With the Help of a Few Extra Players and a Piano, by Charles Ives

“The Hyperion Theater, located just across the Yale campus on Chapel Street, was another place where Ives found the freedom to try out some of his more adventuresome pieces. The Hyperion was the largest theater in the city, with twenty-five hundred seats, and it was a definite cut above Poli’s vaudeville house in the shows it brought in, featuring many serious plays, lectures and musical performances; it had its own theatre orchestra, directed by Franz Fichtl, who for many years had led the Second Connecticut Regimental Band. Ives noted on his manuscripts that several movements of his First Symphony were read through by the Hyperion Theater orchestra (‘with the help of a few extra players and a piano’) in 1897 and that the second and fifth movements of the Second Symphony were ‘originally written as overtures for Hyperion Theater Orchestra New Haven.’ The affection Ives always felt for the no-nonsense musical adaptability of the players in theater orchestras, as well as his own natural flexibility in reconceiving pieces for different instrumental combinations – a natural outgrowth, too, of being an organist, with the organ’s rich literature of transcriptions – would shape his thinking as an orchestral composer ever after. A remarkable number of his orchestral pieces allow for optional instrumentation, depending on what players are available, and several explicitly call for a ‘theater’ orchestra. ‘He really wrote everything for that New Haven theater, and he always liked the theater-sized orchestra,’ Bernard Herrmann would observe of Ives’s symphonic compositions. ‘I never found that he cared really for the full symphony orchestra.'”
-Excerpt courtesy of, “Mad Music: Charles Ives, the Nostalgic Rebel,” by Stephen Budiansky, 2014. (top) Image courtesy of Yale Music Library’s Charles Ives Papers, Ives at graduation, 1898

“Yale University.” -Image courtesy of the Connecticut Digital Archive, the Graphics Collection of the Connecticut Historical Society, 1890

“He ended his freshman year with the equivalent of a C+ in English and German, D’s in Latin and Greek, an F in math, and being tapped for the sophomore secret society H BOYAH or Hé Boulé, which admitted just seventeen members each year, out of Ives’s class of three hundred. (Election to one of the three sophomore societies had become such a near-guarantee that a man would subsequently be tapped for one of the three senior societies that the faculty abolished them a few years later, as inimical to ‘Yale democracy.’) There was nothing terribly secret about who was chosen for the ‘secret’ societies – by the 1890’s their elections were even reported in newspaper wire stories – and Hé Boulé was conspicuous for filling its ranks from wealthy and socially prominent Yale families. In Ives’s Class of ’98 these included Payne Whitney (who would a few years later inherit $100 million from his father and uncle and would leave Yale a huge bequest to build the Gothic cathedral-like gymnasium that still bears his name) and John M. Woolsey (who would become a distinguished federal judge, best known for his 1933 ruling that James Joyce’s Ulysses was not obscene). Ives’s roommate, Mandeville Mullally, was also a member.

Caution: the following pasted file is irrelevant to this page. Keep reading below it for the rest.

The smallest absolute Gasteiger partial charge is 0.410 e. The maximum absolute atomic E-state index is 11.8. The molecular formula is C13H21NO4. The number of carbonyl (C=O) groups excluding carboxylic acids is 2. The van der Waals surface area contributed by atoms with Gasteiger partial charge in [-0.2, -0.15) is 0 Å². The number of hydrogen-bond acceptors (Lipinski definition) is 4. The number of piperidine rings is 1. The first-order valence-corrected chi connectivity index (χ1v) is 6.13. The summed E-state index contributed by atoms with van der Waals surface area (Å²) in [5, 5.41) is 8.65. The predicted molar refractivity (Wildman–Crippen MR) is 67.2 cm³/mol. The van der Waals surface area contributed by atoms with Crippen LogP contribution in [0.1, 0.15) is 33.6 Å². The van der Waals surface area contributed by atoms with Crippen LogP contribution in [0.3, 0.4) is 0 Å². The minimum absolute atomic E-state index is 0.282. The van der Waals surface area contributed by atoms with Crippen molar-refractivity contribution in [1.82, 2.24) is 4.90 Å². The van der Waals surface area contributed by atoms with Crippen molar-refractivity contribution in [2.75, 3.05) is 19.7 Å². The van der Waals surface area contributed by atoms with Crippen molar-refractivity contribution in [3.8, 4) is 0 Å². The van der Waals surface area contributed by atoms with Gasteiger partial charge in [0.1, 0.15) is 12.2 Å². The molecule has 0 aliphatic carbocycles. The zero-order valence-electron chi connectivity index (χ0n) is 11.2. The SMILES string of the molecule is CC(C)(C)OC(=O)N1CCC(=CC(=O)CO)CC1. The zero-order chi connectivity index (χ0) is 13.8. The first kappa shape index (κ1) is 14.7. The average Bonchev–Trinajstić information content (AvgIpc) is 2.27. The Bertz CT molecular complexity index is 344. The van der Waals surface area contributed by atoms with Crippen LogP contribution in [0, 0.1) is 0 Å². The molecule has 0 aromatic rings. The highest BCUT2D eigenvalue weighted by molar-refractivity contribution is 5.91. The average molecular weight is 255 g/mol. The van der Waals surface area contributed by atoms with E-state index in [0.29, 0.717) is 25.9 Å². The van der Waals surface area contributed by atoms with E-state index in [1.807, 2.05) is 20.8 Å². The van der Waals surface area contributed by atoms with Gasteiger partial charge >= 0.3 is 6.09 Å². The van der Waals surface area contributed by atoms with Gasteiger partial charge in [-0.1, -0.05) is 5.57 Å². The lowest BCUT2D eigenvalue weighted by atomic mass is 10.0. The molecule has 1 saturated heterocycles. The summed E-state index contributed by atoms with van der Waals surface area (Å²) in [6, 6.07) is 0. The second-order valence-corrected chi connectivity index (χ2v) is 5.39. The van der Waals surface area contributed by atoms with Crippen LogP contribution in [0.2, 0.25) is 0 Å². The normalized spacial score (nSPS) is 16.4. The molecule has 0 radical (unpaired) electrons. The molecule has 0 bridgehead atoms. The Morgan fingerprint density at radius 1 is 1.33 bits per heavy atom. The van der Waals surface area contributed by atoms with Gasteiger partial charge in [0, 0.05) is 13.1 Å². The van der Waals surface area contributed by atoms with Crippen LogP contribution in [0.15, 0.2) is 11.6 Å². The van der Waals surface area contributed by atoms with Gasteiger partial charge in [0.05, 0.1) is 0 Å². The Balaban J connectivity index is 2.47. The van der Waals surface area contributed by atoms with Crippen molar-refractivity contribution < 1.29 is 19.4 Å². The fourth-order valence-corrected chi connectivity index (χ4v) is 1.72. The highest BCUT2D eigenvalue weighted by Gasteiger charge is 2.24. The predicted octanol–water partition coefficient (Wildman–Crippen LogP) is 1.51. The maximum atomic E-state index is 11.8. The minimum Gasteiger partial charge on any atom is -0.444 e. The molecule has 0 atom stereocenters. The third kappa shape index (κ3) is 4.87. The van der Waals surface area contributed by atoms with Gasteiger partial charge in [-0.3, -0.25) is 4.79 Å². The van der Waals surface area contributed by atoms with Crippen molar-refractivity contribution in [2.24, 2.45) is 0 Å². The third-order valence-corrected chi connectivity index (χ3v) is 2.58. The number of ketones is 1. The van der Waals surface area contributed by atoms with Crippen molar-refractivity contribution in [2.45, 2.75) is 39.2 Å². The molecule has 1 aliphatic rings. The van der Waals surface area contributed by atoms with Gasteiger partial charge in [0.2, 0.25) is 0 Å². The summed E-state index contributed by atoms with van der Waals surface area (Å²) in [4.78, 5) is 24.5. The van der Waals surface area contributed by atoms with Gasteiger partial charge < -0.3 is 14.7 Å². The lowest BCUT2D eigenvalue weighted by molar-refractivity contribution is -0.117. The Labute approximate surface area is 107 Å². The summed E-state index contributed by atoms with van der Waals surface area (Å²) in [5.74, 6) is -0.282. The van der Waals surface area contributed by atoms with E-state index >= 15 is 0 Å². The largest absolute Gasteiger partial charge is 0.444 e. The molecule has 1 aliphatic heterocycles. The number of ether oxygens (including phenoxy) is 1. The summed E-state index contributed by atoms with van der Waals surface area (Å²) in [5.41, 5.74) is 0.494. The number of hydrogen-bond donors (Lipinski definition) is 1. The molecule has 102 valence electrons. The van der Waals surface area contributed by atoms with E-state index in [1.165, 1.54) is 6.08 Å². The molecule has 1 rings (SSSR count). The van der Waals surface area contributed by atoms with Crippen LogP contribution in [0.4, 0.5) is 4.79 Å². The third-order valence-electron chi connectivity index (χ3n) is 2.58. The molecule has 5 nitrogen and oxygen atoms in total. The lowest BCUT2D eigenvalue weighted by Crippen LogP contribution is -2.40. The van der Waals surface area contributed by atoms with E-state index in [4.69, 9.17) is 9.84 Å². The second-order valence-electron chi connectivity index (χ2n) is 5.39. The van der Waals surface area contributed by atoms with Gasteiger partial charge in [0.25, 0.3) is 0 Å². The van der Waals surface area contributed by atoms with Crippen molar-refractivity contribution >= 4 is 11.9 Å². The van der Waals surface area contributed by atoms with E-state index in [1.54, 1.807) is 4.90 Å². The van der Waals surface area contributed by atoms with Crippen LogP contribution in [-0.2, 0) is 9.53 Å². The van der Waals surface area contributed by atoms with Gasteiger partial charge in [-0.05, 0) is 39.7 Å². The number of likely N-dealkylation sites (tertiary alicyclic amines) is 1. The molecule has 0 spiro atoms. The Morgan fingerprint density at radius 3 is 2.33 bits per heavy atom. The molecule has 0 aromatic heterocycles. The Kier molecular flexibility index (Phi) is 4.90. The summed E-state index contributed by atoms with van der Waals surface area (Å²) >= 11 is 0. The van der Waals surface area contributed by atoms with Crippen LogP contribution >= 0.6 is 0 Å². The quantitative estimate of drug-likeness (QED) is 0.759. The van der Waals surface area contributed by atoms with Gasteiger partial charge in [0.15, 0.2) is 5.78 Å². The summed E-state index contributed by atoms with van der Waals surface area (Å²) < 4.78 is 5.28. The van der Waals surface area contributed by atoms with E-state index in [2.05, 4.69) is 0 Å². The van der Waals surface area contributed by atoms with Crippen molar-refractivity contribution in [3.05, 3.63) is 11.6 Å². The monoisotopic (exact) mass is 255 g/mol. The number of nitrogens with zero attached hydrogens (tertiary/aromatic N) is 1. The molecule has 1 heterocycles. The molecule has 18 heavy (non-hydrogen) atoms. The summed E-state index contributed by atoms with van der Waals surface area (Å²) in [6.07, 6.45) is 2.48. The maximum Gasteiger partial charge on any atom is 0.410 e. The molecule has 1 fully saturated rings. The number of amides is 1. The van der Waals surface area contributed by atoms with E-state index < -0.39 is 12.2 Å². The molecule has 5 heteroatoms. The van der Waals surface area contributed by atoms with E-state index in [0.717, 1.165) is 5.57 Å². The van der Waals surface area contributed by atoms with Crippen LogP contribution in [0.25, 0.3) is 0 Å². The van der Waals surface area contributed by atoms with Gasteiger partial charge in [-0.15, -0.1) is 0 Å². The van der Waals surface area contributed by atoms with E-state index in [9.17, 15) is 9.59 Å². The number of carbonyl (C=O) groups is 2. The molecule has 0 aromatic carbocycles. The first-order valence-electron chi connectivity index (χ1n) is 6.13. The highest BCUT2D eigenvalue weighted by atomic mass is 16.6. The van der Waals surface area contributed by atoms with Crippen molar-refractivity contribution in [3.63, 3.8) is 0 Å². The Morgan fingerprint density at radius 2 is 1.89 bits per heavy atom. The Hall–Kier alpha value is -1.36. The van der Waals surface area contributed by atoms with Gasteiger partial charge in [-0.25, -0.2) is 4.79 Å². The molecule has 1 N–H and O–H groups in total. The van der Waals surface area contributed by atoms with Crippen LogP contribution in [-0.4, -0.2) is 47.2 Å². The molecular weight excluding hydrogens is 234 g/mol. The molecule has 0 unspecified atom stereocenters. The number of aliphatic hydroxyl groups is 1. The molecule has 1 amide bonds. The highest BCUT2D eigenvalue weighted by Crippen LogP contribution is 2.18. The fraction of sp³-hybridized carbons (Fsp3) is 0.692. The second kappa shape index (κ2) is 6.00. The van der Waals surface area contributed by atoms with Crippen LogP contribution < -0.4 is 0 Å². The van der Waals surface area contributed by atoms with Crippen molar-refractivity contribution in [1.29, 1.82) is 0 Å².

“Charles Ives and Mandeville Mullally.” -Image courtesy of the Smithsonian Institution’s National Portrait Gallery, ink on paper, by Raymond Moreau Crosby, 1890

The antics of Hé Boulé could have been the inspiration for the word sophomoric. The society met regularly on Friday evenings at, ‘The Spot,’ a rooftop garden atop the F. M. Brown dry goods store on Chapel Street, which it rented out for its carryings-on. The bacchanalian menu for the Hé Boulé initiation dinner held on May 31, 1895, for the inductees from the Class of ’98 perfectly captures the picture of a group of college boys trying to strike a sophisticated pose while getting plastered: seven courses accompanied by a succession of sherry, sauterne, and champagne, with a break in the middle – between the roast beef with mushroom sauce and the native broiled spring chicken with lettuce mayonnaise – for ‘Roman Punch and cigarettes,’ all topped off with Neapolitan ice cream, strawberries, and cigars. Ives would delight his daughter decades later by regaling her with the story of one of his Yale secret society initiation ceremonies (it was probably Hé Boulé’s), which involved being locked in a dark room and being forced to eat what he was told were cold entrails (it turned out to be macaroni). A joking mention of Ives in the program for a Hé Boulé show put on by the following year’s class refers to what was apparently his habitual, high-spirited practice of leading the group off on a vigorous two-mile hike to catch the sunrise at the top of East Rock after an all-night session at The Spot:

‘Personally
Conducted
Tours.
For Commutation
Tickets to East Rock,
Apply to Ives and
Mulhooly.
Car Leaves the Spot
at 3:30 A. M.'”
-Excerpt courtesy of, “Mad Music: Charles Ives, the Nostalgic Rebel,” by Stephen Budiansky, 2014

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